Have you ever been approached by a total stranger with a perplexed look on his face on what kind of camera you’re using? We’ve all experienced this dozens of times but in Japan, the Tokyo Camera Style project takes this one big step in the right direction!
While fashionistas have the Sartorialist where Scott Schuman scours New York for the hippest getups and eye catching ensembles, Japan has a different beat in tune with our analogue tastes. Tokyo Camera Style is a visual chronicle of the thriving analogue movement in Japan. From plastic cameras to rangefinders and bulky SLRs, they’ve got every conceivable film camera out there! If you’re in the market for new/old cameras, browse through a couple of pages first and who knows, you might see your camera soul mate! We’ve attached some of the photos here to make you guys drool. So should we do a similar project? Hmmm…
Alessandro Casagrande is one-of-a-kind photographer who embarked on this photographic journey when he got his very first camera from his father. He has been taking photos ever since, and his photographs will help you see the world from a whole new perspective.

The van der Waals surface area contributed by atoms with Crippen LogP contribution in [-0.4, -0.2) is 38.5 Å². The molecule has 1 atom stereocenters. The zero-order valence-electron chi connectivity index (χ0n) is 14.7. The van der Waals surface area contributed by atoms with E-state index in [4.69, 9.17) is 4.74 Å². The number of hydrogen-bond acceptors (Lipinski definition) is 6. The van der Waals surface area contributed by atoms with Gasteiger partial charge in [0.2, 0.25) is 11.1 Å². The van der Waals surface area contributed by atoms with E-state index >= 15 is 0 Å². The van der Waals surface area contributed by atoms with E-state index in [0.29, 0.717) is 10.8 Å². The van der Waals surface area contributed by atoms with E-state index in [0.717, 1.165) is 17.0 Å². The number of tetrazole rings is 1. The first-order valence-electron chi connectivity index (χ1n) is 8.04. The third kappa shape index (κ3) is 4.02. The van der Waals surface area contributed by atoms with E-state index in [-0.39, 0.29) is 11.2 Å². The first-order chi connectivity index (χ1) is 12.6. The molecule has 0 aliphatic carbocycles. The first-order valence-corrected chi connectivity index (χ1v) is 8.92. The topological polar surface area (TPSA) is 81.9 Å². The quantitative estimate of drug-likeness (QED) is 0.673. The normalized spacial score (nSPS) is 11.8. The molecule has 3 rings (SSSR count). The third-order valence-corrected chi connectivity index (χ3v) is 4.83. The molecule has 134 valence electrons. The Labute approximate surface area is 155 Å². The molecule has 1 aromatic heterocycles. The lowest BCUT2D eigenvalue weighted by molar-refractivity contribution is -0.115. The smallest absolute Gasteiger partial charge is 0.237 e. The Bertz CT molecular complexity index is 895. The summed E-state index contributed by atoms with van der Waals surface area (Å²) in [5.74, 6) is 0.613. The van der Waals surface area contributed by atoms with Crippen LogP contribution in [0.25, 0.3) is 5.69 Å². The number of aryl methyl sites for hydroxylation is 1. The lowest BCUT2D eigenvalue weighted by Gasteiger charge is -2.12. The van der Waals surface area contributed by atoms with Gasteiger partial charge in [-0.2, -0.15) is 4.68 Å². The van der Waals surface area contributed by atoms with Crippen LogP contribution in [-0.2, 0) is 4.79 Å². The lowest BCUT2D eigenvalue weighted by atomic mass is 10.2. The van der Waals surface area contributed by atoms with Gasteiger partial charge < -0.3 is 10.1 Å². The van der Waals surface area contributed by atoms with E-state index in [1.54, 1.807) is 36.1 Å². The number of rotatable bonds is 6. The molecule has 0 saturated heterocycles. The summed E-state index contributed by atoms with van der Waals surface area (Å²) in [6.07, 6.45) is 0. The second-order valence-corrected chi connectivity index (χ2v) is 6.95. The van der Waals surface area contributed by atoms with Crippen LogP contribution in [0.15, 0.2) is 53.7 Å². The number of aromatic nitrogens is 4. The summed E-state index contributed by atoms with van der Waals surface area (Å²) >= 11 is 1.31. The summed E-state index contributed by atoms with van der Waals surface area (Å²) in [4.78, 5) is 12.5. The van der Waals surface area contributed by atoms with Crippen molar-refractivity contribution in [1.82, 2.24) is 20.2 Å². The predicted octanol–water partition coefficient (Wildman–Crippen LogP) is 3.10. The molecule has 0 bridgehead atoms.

We collaborated with incredible Indonesian fashion illustrator Dinda Puspitasari to create a special edition of the Lomo'Instant Automat – and we're giving one away for free! Find out more about this amazing artist and how to win here.
Every photograph is a capsule of reality – or multiple realities, for that matter – freezing time and space in their constantly changing state. 'Multi-Verse', a series by photographer Amy Friend, explores the possibility of parallel universes.
We love helping you create monochromatic masterpieces and capture life in black and white beauty. That's why we have created the Berlin Kino B&W Cookbook, to help you take your greyscale game to the next level.
From Havana to Croatia, Zach Leon has traveled the world in search of breathtaking vistas, interesting people and new experiences. He records them all in captivating imagery and beautiful stories as part of The Finite Project – a reminder of our less-than-infinite lives.